Using the Hammersmith Functional Motor Scale Expanded (HFMSE) and the Revised Upper Limb Module (RULM) in combination could increase the sensitivity of detecting clinically meaningful changes in motor function in patients with spinal muscular atrophy (SMA) types 2 and 3. This is according to a new study by Giorgia Coratti PT, MsC, and colleagues published in the journal Muscle & Nerve.
The HFMSE and RULM are widely used in natural history studies, as well as clinical trials to assess motor function in patients with SMA and other neuromuscular conditions.
To establish how the scales relate to each other at different age points in SMA type 2 and 3, a team of researchers led by Eugenio Mercuri MD, PhD, from Università Cattolica del Sacro Cuore in Rome, Italy, reanalyzed previously published data about the natural history of SMA from 364 patients with the disease.
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The patients showed different trends in score and point of slope change for the 2 scales. For type 2 disease, the point of slope change was 4.1 years for the HFMSE and 5.8 years for the RULM. On the other hand, for type 3 disease, the point of slope change was 6 years for the HFMSE and 7.3 years for the RULM.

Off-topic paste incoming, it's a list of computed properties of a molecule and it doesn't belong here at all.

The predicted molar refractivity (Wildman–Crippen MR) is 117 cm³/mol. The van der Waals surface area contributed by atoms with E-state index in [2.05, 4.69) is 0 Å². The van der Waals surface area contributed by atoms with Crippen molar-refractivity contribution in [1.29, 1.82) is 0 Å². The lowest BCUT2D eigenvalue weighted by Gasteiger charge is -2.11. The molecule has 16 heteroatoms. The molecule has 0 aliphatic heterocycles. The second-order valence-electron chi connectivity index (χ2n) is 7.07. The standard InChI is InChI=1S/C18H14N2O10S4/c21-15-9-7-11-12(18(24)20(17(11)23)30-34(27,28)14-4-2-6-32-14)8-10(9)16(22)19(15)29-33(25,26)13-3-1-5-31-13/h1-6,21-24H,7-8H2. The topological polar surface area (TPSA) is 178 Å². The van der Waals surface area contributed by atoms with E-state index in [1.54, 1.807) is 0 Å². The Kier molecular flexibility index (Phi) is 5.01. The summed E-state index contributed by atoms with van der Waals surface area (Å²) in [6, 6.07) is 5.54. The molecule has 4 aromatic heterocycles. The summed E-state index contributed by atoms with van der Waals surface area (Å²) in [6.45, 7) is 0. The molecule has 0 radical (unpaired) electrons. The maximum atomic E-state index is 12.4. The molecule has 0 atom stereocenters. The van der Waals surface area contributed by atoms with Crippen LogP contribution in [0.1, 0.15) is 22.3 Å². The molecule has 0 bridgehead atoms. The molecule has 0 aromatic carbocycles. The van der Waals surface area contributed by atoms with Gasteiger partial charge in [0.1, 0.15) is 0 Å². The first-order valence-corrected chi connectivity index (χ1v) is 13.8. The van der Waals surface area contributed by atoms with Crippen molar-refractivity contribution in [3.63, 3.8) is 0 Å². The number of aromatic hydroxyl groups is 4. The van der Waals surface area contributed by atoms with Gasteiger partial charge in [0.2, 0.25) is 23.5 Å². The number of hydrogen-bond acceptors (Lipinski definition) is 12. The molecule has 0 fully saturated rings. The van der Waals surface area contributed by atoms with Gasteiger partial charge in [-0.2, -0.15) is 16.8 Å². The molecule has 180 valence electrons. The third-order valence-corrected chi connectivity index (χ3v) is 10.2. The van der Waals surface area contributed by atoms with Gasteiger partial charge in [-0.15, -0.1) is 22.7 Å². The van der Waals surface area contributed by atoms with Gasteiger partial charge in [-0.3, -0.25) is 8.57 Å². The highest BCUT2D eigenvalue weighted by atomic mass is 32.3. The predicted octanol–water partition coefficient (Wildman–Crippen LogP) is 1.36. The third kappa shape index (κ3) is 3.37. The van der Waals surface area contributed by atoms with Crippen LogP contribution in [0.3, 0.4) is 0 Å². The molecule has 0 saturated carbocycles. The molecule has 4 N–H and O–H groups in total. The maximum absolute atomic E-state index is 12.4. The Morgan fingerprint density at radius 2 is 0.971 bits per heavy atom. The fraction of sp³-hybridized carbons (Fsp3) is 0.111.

Of the 364 patients, 121 had 2 or more assessments at the 12-month mark. The longitudinal analysis of the 12-month changes also included the analysis of concordance between scales. Changes were grouped as stable, improved, or declined.
Full concordance was found in more than half (57.3%) of the assessments. In 40.4% of them, one scale remained stable and the other changed. Each scale appeared to be more sensitive to specific age or functional subgroups.
“The two scales, when used in combination, may increase the sensitivity to detect clinically meaningful changes in motor function in patients with SMA types 2 and 3,” the researchers reported.
Coratti G, Pera MC, Montes J, et al. Different trajectories in upper limb and gross motor function in spinal muscular atrophy. Muscle Nerve. Published online July 30, 2021. doi:10.1002/mus.27384